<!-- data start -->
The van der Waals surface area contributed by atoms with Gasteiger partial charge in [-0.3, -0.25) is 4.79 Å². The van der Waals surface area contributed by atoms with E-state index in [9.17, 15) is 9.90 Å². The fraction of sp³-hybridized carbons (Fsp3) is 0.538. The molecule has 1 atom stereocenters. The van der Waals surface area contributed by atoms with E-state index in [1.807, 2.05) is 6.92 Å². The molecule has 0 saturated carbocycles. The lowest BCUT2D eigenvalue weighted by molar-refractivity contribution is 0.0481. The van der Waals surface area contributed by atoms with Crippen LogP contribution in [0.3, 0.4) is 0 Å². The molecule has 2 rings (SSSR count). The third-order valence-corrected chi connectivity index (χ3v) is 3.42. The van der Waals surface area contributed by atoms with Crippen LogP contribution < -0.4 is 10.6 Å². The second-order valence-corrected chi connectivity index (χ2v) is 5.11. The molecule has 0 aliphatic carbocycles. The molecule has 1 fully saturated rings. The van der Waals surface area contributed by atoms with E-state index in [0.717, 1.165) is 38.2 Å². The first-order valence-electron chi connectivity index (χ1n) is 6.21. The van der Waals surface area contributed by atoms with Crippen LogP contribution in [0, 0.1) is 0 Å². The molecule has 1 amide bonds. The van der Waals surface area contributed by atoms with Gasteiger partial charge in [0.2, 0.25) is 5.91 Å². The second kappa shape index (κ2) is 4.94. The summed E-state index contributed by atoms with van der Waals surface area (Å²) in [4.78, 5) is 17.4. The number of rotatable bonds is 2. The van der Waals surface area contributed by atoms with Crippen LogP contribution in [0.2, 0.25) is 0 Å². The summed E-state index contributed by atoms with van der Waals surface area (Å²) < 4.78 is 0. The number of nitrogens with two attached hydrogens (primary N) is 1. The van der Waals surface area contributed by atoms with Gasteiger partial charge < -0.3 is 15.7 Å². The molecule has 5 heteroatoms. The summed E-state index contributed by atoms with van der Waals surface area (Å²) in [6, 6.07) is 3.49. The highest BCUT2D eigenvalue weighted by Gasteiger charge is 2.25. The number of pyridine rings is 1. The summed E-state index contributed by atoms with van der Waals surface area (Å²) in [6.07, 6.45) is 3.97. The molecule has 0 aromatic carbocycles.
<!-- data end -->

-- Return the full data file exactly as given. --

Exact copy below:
The van der Waals surface area contributed by atoms with Gasteiger partial charge in [-0.3, -0.25) is 4.79 Å². The van der Waals surface area contributed by atoms with E-state index in [9.17, 15) is 9.90 Å². The fraction of sp³-hybridized carbons (Fsp3) is 0.538. The molecule has 1 atom stereocenters. The van der Waals surface area contributed by atoms with E-state index in [1.807, 2.05) is 6.92 Å². The molecule has 0 saturated carbocycles. The lowest BCUT2D eigenvalue weighted by molar-refractivity contribution is 0.0481. The van der Waals surface area contributed by atoms with Crippen LogP contribution in [0.3, 0.4) is 0 Å². The molecule has 2 rings (SSSR count). The third-order valence-corrected chi connectivity index (χ3v) is 3.42. The van der Waals surface area contributed by atoms with Crippen LogP contribution < -0.4 is 10.6 Å². The second-order valence-corrected chi connectivity index (χ2v) is 5.11. The molecule has 0 aliphatic carbocycles. The molecule has 1 fully saturated rings. The van der Waals surface area contributed by atoms with E-state index in [0.717, 1.165) is 38.2 Å². The first-order valence-electron chi connectivity index (χ1n) is 6.21. The van der Waals surface area contributed by atoms with Crippen LogP contribution in [0, 0.1) is 0 Å². The molecule has 1 amide bonds. The van der Waals surface area contributed by atoms with Gasteiger partial charge in [0.2, 0.25) is 5.91 Å². The second kappa shape index (κ2) is 4.94. The summed E-state index contributed by atoms with van der Waals surface area (Å²) in [4.78, 5) is 17.4. The number of rotatable bonds is 2. The van der Waals surface area contributed by atoms with Crippen LogP contribution in [0.2, 0.25) is 0 Å². The summed E-state index contributed by atoms with van der Waals surface area (Å²) < 4.78 is 0. The number of nitrogens with two attached hydrogens (primary N) is 1. The van der Waals surface area contributed by atoms with Gasteiger partial charge < -0.3 is 15.7 Å². The molecule has 5 heteroatoms. The summed E-state index contributed by atoms with van der Waals surface area (Å²) in [6, 6.07) is 3.49. The highest BCUT2D eigenvalue weighted by Gasteiger charge is 2.25. The number of pyridine rings is 1. The summed E-state index contributed by atoms with van der Waals surface area (Å²) in [6.07, 6.45) is 3.97. The molecule has 0 aromatic carbocycles.